In early August, 1900, the trustees of the British Museum (which housed the British Library until 1997) received extremely exciting news. One of the leading businessmen of London, who had just passed away, had left the library an incredibly generous bequest. The donation was rumoured to number hundreds or thousands of books, including the world’s largest collection of Don Quixote manuscripts and Cervantes material. The collection included first editions, unique imprints, and original Cervantalia. But the material came with a catch.
The British Museum would only be awarded possession of the priceless collection if it also agreed to take another of more … specialist interest. Over the course of the day, the trustees’ eagerness would have turned first to foreboding and then absolute horror as they reviewed the other material they had to accept. Hardly high literature, it included such suggestive paragraphs as,
The sight of our red smarting bottoms and bursting pricks was too much for Annie and Rosa, and they were inflamed by lust, so throwing themselves backward on the bed, with their legs wide open and feet resting on the floor, the two dear girls presented their quims to our charge, as with both hands they held open the lips of their delicious cunts, inviting our eager cocks to come on.
The remarkable owner of this priceless and obscene material was none other than Henry Spencer Ashbee. He was, on the surface, a reputable and successful Victorian gentleman. On further examination, however, he emerges as the stereotypical Victorian gentleman with a dirty secret in his closet. Born in 1834, Ashbee married into the somewhat successful textile manufacturing company Charles Lavy & Co., and went on to make his fortune in the booming pre-war Victorian economy. He quickly made a name for himself with his fluency in Greek, Latin, several other modern languages, and his absolute mastery of Spanish. Indeed, he later became a prominent Spanish literary critic. By the middle of his life, however, he began to use his skills for a secretive and obsessive hobby—book collecting, specifically, erotic book collecting.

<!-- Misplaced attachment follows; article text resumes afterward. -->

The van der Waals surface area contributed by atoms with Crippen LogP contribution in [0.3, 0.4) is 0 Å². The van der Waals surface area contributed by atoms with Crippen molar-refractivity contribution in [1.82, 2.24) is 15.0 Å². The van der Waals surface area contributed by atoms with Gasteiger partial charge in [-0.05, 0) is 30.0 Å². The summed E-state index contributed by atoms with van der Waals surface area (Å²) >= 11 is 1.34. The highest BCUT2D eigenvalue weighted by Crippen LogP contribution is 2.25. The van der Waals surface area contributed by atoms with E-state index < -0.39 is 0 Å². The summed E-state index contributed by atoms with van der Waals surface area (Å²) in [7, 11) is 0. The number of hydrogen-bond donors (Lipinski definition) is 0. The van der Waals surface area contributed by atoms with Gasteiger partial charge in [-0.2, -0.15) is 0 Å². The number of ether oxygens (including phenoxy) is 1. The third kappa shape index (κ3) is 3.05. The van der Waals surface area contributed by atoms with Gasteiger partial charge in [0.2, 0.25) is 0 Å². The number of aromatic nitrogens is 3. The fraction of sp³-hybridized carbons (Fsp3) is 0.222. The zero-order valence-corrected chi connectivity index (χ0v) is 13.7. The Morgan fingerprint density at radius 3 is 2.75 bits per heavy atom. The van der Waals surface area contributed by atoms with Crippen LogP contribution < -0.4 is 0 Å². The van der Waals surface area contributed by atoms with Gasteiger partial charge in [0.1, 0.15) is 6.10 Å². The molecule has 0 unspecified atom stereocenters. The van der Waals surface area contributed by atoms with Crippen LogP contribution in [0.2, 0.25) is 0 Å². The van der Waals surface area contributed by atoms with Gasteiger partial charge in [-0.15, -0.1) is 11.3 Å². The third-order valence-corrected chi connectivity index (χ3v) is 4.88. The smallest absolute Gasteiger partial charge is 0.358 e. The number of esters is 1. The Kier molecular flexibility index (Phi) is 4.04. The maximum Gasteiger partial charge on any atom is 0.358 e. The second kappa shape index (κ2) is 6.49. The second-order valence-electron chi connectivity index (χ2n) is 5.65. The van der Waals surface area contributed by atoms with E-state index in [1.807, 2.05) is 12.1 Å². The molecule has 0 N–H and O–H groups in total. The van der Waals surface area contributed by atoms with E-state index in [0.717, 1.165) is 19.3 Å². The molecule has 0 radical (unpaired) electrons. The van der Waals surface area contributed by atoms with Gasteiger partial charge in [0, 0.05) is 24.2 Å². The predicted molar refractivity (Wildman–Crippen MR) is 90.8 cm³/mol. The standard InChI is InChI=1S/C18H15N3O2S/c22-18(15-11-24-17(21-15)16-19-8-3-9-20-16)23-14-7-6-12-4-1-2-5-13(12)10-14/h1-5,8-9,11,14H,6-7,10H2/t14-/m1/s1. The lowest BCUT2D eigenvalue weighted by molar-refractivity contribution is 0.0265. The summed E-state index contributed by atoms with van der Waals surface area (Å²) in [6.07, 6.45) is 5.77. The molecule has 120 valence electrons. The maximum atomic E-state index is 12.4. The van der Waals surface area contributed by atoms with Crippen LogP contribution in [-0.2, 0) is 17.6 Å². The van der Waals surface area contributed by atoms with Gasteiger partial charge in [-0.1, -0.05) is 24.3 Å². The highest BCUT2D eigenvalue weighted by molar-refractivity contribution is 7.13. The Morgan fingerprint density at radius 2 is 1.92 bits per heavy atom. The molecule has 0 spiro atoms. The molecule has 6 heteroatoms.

Ashbee fixated on creating one of the most extensive erotic book collections in England, if not the Western world. Moreover, as Ian Gibson argues, there is a good chance that Ashbee was the author of the infamous multi-volume pornographic autobiography, My Secret Life. The Obscene Publications Act of 1847 had failed to have any measurable impact on the trade in illicit writings. Only a decade later the Saturday Review reported that “the situation was as bad as ever”, and that “the dunghill is in full heat, seething and steaming with all its old pestilence.” Indeed, there was a veritable explosion of pornography in England and the United States. Visitors to the usual book-buying neighbourhoods or behind-the-counter newsstands could select from such titles as; Intrigues in a Boarding School (1860), Confessions of a Lady’s Maid (1860), How to Raise Love or The Art of Making Love, in more ways than one (1863), Lucretia or the Delights of Cunnyland (1864), and many other variations on these themes.